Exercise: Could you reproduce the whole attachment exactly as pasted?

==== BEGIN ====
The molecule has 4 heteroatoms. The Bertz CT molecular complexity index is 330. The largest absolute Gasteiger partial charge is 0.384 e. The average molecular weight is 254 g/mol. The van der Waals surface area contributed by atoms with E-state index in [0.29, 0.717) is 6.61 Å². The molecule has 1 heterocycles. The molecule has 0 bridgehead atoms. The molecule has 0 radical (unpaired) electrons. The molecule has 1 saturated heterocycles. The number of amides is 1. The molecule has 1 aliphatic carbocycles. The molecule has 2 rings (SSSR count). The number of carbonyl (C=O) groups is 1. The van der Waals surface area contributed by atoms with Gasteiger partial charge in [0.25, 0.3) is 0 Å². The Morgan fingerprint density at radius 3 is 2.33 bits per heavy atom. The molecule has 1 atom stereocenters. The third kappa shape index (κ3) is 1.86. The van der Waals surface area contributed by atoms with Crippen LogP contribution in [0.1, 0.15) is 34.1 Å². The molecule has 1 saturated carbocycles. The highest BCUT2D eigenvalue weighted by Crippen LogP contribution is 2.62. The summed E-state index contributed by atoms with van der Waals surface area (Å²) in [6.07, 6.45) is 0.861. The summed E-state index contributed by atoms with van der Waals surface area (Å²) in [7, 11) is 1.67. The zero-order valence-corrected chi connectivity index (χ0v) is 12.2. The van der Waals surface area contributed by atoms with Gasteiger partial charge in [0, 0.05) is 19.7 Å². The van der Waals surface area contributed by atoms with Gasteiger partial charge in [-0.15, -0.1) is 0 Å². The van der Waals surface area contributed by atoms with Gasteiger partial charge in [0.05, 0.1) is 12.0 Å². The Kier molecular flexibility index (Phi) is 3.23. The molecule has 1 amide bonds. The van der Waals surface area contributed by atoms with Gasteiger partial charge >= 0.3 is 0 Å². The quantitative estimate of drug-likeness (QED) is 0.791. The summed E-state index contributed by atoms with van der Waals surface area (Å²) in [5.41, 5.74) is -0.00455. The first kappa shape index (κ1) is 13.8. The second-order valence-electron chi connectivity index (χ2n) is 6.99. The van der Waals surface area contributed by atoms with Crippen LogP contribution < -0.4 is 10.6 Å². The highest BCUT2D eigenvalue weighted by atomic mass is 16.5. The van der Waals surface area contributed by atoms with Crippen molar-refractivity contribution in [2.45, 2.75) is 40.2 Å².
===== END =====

The molecule has 4 heteroatoms. The Bertz CT molecular complexity index is 330. The largest absolute Gasteiger partial charge is 0.384 e. The average molecular weight is 254 g/mol. The van der Waals surface area contributed by atoms with E-state index in [0.29, 0.717) is 6.61 Å². The molecule has 1 heterocycles. The molecule has 0 bridgehead atoms. The molecule has 0 radical (unpaired) electrons. The molecule has 1 saturated heterocycles. The number of amides is 1. The molecule has 1 aliphatic carbocycles. The molecule has 2 rings (SSSR count). The number of carbonyl (C=O) groups is 1. The van der Waals surface area contributed by atoms with Gasteiger partial charge in [0.25, 0.3) is 0 Å². The Morgan fingerprint density at radius 3 is 2.33 bits per heavy atom. The molecule has 1 atom stereocenters. The third kappa shape index (κ3) is 1.86. The van der Waals surface area contributed by atoms with Crippen LogP contribution in [0.1, 0.15) is 34.1 Å². The molecule has 1 saturated carbocycles. The highest BCUT2D eigenvalue weighted by Crippen LogP contribution is 2.62. The summed E-state index contributed by atoms with van der Waals surface area (Å²) in [6.07, 6.45) is 0.861. The summed E-state index contributed by atoms with van der Waals surface area (Å²) in [7, 11) is 1.67. The zero-order valence-corrected chi connectivity index (χ0v) is 12.2. The van der Waals surface area contributed by atoms with Gasteiger partial charge in [0, 0.05) is 19.7 Å². The van der Waals surface area contributed by atoms with Gasteiger partial charge in [-0.15, -0.1) is 0 Å². The van der Waals surface area contributed by atoms with Gasteiger partial charge in [0.05, 0.1) is 12.0 Å². The Kier molecular flexibility index (Phi) is 3.23. The molecule has 1 amide bonds. The van der Waals surface area contributed by atoms with Gasteiger partial charge >= 0.3 is 0 Å². The quantitative estimate of drug-likeness (QED) is 0.791. The summed E-state index contributed by atoms with van der Waals surface area (Å²) in [5.41, 5.74) is -0.00455. The first kappa shape index (κ1) is 13.8. The second-order valence-electron chi connectivity index (χ2n) is 6.99. The van der Waals surface area contributed by atoms with Crippen LogP contribution < -0.4 is 10.6 Å². The highest BCUT2D eigenvalue weighted by atomic mass is 16.5. The van der Waals surface area contributed by atoms with Crippen molar-refractivity contribution in [2.45, 2.75) is 40.2 Å².